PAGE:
She glanced both ways, looking to see if anybody else stood nearby. Then she touched the charm hanging from her neck. A line went up her face and it shimmered, then changed. 

Jillian’s eyes bulged. She said, “Julia?”

Julia smiled at her, showing her real face for the first time in almost a year.

Clarion’s Call 31

The service drone puttered over toward the giant ship, and headed toward the large hexagonal portal marking the entrance to her flight deck. 

Following on the cameras, StarCen recognized the drone from its approach earlier toward Excelsior. She immediately decided it was a threat, and fired repelling guns at the drone. 

Thoop! Thoop! Thoop! Thoop!

With no shields, the drone shuddered and a few pieces from its body spun off into space from the blasts. But it edged closer, even under fire. It floated near the repelling guns, meter-long tubes on turrets near the flight deck portal. All of them fired simultaneously now

Thoop! Thoop! Thoop! Thoop! Thoop! Thoop! Thoop! Thoop!

The force of the blasts finally slowed the drone, and it began disintegrating from the onslaught even as it came extremely close to the portal.


A huge burst of energy exploded from the drone, like a bright white flower of light suddenly blossoming. The belly-buster bomb was designed to rip apart a warship from the inside. Outside the Coral Reef’s gigantic hull, it tore up the landing bay portal, scattering debris in a huge radius and simultaneously obliterating all the nearby repelling guns. 

With the portal ruined and the forcefield gone, air inside the landing bay blew out in a rush through the now larger and jagged opening. 

Maxwell guided the Mule’s transport in right behind the exploded drone, dodging the heavier flotsam from the explosion. They approached the jagged hole, now no longer hexagonal and no longer glowing red. Inside, he and Skylar listened tensely as smaller rivets and chunks of metal bumped against the shields on their craft. 

“Dark inside,” Maxwell said. “I guess the explosion took out the power in this part.”

He turned on the transport’s landing lights as they skimmed above various craft parked on the huge tarmac. He found an open space near the main corridor doorway. It was sealed shut with red lights flashing on either side.

“And we are inside their antiteleportation field.” 

“I presume that’s an airlock now,” Skylar said.

“Yeah, if it’s like other ships, that door shut automatically and became an airlock when the portal blew.”

Maxwell landed near the large three meter tall door. The craft’s legs thunked down on the metal tarmac.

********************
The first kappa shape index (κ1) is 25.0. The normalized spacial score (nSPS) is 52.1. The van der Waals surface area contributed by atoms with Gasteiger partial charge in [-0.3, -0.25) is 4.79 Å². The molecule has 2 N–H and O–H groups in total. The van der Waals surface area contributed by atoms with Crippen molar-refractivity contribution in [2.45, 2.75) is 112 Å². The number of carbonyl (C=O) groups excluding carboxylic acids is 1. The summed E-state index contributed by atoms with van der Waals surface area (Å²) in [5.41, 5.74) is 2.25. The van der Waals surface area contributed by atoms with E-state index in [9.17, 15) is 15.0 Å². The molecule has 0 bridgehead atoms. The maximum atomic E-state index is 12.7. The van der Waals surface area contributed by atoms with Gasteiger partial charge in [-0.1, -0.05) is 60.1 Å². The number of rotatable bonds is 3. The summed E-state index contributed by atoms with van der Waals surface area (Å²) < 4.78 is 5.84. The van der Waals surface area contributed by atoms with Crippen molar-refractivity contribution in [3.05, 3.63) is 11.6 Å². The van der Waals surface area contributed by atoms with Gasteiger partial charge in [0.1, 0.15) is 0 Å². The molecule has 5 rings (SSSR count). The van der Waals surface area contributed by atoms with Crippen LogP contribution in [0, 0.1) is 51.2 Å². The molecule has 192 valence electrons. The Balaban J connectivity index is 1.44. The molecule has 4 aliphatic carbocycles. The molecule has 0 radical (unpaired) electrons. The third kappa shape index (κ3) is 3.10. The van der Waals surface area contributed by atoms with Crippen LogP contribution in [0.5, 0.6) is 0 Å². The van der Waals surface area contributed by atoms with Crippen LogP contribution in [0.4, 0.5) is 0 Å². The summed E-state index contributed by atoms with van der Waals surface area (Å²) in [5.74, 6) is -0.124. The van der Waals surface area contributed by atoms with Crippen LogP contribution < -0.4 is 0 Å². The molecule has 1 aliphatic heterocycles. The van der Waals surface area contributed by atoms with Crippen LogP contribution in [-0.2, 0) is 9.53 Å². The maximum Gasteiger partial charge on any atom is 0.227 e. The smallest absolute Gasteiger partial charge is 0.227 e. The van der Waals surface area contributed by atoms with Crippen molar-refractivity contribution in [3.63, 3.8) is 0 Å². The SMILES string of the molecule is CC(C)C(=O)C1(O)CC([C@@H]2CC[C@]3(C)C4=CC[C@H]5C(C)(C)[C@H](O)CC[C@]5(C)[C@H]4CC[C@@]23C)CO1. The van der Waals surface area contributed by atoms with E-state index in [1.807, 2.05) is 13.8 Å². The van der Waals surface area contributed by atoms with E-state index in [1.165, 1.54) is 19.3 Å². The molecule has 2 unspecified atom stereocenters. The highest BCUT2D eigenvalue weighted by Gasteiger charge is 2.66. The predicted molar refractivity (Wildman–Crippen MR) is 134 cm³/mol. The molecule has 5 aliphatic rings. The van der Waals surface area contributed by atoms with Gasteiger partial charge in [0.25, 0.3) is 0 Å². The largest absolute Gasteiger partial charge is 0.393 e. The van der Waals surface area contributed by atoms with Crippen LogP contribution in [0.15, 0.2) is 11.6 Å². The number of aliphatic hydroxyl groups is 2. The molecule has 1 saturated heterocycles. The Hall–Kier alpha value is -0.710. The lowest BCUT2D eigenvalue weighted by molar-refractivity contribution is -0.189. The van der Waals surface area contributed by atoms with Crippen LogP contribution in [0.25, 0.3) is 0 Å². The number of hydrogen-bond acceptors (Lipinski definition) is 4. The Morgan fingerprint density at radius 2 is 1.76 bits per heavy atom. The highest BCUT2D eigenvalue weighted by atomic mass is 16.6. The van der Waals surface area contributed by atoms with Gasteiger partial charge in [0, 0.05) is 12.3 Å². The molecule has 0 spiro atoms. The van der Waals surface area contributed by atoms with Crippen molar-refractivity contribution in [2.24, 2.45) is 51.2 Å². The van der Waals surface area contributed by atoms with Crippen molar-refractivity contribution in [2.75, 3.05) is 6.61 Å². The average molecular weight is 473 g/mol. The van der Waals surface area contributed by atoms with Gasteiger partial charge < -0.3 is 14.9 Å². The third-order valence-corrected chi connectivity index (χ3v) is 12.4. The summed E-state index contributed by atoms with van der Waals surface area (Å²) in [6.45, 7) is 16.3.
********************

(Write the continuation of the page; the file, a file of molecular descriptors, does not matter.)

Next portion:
He grinned at Skylar and said, “I’ll stay here. You go do your thing. Find their Captain ASAP.” 

She smiled back at him, flickered several times, and disappeared.


Horton stood on the bridge of the Coral Reef with First Officer Ahmed and his pilot, a woman in her 20s named Martha Marsh. Together they watched the bridge’s large holoscreen, currently split into four different views. One showed the Ultima Mule, facing them with its large forward guns in a threatening position. Another showed Coral Reef’s port side, where panels stretched away in the distance until a large jagged hole showed where the landing deck’s portal used to be. Pieces of metal floated nearby from the recent explosion. 

Another showed the interior of the landing deck. It was mostly dark. Not much could be seen without power down there. But Horton knew a transport from the pirate ship had recently landed inside. 

The fourth showed the entrance corridor leading to the landing deck, now sealed shut. The few guard bots and soldiers on the ship streamed into the corridor, confused. They ran aimlessly, showing no coordination yet. 

Horton jerked his head between the four views, but he could not make any sense of things yet. Were they under attack? Surely it must be so. The explosion on their port side proved it. Yet the warship facing them had not opened fire. 

In a calm voice that surprised even him, Horton said, “StarCen, port us away. Immediately.” 

“I am sorry Captain Horton. The Lute ship has employed a teleportation mitigation grid on Coral Reef. Your Wu Drive is disabled. You can attempt to leave via standard drive, and I am sending out a request for assistance to the Navy.” 

“What? That doesn’t . . . Never mind. If we start moving, will they shoot?” 

“That is a probable outcome. However, the Mammoth-class ships such as Coral Reef can absorb tremendous damage before disintegration. I calculate help will arrive before such an outcome.”

Horton blanched. She sounded so casual. 

“What . . . what would be the outcome . . . in terms of loss of life?” 

“I estimate up to 60 percent loss of all aboard Coral Reef before help arrives.” 

“But that’s over half! You can’t . . . we can’t . . .” 

Skylar flickered into existence on the bridge. She raised her blaster and pointed it at Horton’s face. 

“Surrender this vessel right now, or die.” 

Horton’s face grew a shade paler as he stared down the muzzle of the gun pointed at him by this beautiful young woman. 

He froze, displaying the proverbial deer in the headlights look. 

Skylar flicked her wrist and shot at his shoulder. 



Horton crumpled into a ball on the floor, blood streaming out from the chunk of flesh missing from his arm. 

“Next one’s your head, Captain. Then I start on your crew. Then I start killing your passengers. You can stop the bloodshed right now by surrendering.” 

“Okay. Okay! Just don’t shoot!” 

Unsteadily, he climbed to his feet, blood dripping to the floor. Ahmed and Marsh gaped openly at the wounded Captain, their heads swiveling between him and the white-haired beauty with the gun. 

“Do it now!”

Skylar’s finger tightened on the trigger. 

“Okay! StarCen, this is Captain Otto Willoby Horton. I hereby surrender Coral Reef to the forces arrayed against her. Make a note in the record that this action is taken under duress.” 

StarCen said, “Understood, Captain. I am now relinquishing control of this ship to LuteNet.”